Days Gone By - stories from the past

To Grandmother’s house we go – this story will take you back in time to visits with Grandparents!

To Grandmother’s house we go


Ben White

Many fall weekends, our family, Dad, Mother and three children, would catch the Trailways bus and go from downtown Birmingham to Pinson, Alabama. It was about a 16 mile bus trip. Our family did not have a car so that was the only way for us to get there unless someone came to get us.

After we got to Pinson, we would usually walk from where the bus let us out to Grandmother’s house on the farm. That was about a 2 mile walk. Mom and Dad would take turns carrying the suitcase and the three of us children would run and play during the long walk.pinson, alabama

It was a long hard walk

To us it was fun, but to Mom and Dad it was probably a long hard walk. Now that I look back on it, I would have been very tired of carrying a suitcase that far. But they did not fuss about it.

We visited during the fall for things like Halloween, Thanksgiving and Christmas because that was when my sister and brother were home from school. They were deaf and that was the only time they were out of school. Each of them became deaf due to a childhood illness.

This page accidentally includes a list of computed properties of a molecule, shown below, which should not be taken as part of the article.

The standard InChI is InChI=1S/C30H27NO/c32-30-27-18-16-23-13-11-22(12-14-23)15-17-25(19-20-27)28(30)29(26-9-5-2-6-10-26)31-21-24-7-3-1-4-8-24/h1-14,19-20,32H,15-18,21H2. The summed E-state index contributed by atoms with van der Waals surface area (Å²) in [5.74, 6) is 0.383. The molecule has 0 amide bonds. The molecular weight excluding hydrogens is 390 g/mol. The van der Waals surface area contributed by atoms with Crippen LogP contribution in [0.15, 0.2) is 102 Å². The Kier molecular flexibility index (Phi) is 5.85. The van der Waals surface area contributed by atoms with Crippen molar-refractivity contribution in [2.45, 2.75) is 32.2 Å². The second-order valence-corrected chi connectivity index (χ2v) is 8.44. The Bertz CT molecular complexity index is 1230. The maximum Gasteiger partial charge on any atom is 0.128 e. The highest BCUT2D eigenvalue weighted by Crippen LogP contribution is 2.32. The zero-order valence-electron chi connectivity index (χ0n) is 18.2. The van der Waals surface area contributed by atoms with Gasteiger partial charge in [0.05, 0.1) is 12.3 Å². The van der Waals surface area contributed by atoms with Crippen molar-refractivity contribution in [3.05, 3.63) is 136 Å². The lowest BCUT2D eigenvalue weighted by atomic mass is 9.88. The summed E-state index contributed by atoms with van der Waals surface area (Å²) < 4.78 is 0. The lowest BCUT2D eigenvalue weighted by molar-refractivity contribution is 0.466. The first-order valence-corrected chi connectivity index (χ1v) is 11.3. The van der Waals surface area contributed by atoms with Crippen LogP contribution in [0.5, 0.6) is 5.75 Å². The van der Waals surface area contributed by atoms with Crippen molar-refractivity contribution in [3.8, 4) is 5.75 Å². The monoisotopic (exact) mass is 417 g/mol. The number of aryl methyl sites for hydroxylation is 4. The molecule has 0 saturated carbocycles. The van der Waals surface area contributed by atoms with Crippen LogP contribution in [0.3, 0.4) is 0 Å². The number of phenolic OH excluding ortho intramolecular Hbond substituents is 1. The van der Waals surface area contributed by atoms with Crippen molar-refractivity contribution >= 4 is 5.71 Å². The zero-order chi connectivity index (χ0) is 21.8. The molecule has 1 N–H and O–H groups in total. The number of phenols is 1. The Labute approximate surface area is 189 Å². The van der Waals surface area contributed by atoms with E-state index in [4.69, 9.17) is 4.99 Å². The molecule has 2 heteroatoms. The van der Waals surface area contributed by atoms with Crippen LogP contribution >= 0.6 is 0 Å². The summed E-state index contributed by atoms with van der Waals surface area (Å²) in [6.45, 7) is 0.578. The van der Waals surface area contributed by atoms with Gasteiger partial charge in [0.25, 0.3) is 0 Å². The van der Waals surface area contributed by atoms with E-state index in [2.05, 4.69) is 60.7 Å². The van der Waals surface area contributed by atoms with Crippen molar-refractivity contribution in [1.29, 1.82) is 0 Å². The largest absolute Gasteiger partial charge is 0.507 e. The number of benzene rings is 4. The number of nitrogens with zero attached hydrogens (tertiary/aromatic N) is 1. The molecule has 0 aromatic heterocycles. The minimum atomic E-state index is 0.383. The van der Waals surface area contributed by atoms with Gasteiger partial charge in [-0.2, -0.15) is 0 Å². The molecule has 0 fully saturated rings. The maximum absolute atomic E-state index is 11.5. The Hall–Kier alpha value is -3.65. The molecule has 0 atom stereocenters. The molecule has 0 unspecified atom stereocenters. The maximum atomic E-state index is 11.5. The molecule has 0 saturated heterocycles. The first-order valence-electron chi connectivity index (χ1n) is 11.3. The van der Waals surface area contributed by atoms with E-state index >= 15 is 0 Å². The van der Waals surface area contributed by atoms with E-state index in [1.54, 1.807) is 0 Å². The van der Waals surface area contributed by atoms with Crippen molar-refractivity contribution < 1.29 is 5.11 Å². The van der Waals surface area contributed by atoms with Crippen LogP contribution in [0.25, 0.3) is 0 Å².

My sister, was deaf because of really bad ear infections when she was a little child. That type of illness is treated with tubes in the ear of little children now. On the other hand, my brother was deaf because he had whooping cough as a 16 month old child. The constant coughing caused his eardrums to burst and gave him nerve deafness. They both went to and finished their schooling at the Alabama School for the Deaf.

Alabama Institute for Deaf and Blind

Alabama Institute for Deaf and Blind

The visits to Grandmothers were always fun. We got to play in the barn, ride the horse, feed the cows and chickens and play in the corncrib. When it rained we had chores in the barn that took care of keeping us busy. Restack the hay and make room for more or run the ears of corn through the grinder to get the kernels of corn off the cob.